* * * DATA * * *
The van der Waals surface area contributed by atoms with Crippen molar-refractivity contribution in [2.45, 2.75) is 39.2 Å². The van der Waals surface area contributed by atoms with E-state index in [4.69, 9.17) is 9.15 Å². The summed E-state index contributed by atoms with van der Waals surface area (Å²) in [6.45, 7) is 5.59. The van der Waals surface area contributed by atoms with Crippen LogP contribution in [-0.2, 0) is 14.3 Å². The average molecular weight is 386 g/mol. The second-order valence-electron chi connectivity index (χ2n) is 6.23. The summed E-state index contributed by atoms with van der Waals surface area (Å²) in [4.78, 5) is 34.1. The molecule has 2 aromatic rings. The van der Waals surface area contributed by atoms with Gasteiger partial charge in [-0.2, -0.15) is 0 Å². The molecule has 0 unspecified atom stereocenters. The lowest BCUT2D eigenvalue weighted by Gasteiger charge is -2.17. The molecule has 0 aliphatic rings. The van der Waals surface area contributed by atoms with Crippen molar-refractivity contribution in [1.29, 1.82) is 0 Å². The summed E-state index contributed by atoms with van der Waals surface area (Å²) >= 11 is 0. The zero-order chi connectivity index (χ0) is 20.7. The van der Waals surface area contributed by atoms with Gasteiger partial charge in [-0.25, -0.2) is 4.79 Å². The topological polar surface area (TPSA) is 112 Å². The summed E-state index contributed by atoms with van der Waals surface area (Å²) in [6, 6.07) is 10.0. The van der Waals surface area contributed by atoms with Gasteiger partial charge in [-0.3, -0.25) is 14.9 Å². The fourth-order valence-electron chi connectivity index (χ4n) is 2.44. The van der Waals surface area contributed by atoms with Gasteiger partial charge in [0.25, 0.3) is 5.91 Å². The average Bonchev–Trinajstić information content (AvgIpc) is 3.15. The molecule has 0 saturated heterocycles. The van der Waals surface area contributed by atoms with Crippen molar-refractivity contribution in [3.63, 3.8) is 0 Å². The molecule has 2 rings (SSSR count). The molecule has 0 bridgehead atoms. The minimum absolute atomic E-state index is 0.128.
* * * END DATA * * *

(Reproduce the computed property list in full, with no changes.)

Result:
The van der Waals surface area contributed by atoms with Crippen molar-refractivity contribution in [2.45, 2.75) is 39.2 Å². The van der Waals surface area contributed by atoms with E-state index in [4.69, 9.17) is 9.15 Å². The summed E-state index contributed by atoms with van der Waals surface area (Å²) in [6.45, 7) is 5.59. The van der Waals surface area contributed by atoms with Crippen LogP contribution in [-0.2, 0) is 14.3 Å². The average molecular weight is 386 g/mol. The second-order valence-electron chi connectivity index (χ2n) is 6.23. The summed E-state index contributed by atoms with van der Waals surface area (Å²) in [4.78, 5) is 34.1. The molecule has 2 aromatic rings. The van der Waals surface area contributed by atoms with Gasteiger partial charge in [-0.2, -0.15) is 0 Å². The molecule has 0 unspecified atom stereocenters. The lowest BCUT2D eigenvalue weighted by Gasteiger charge is -2.17. The molecule has 0 aliphatic rings. The van der Waals surface area contributed by atoms with Crippen molar-refractivity contribution in [1.29, 1.82) is 0 Å². The summed E-state index contributed by atoms with van der Waals surface area (Å²) >= 11 is 0. The zero-order chi connectivity index (χ0) is 20.7. The van der Waals surface area contributed by atoms with Gasteiger partial charge in [-0.25, -0.2) is 4.79 Å². The topological polar surface area (TPSA) is 112 Å². The summed E-state index contributed by atoms with van der Waals surface area (Å²) in [6, 6.07) is 10.0. The van der Waals surface area contributed by atoms with Gasteiger partial charge in [-0.3, -0.25) is 14.9 Å². The fourth-order valence-electron chi connectivity index (χ4n) is 2.44. The van der Waals surface area contributed by atoms with Gasteiger partial charge in [0.25, 0.3) is 5.91 Å². The average Bonchev–Trinajstić information content (AvgIpc) is 3.15. The molecule has 0 saturated heterocycles. The van der Waals surface area contributed by atoms with Crippen molar-refractivity contribution in [3.63, 3.8) is 0 Å². The molecule has 2 rings (SSSR count). The molecule has 0 bridgehead atoms. The minimum absolute atomic E-state index is 0.128.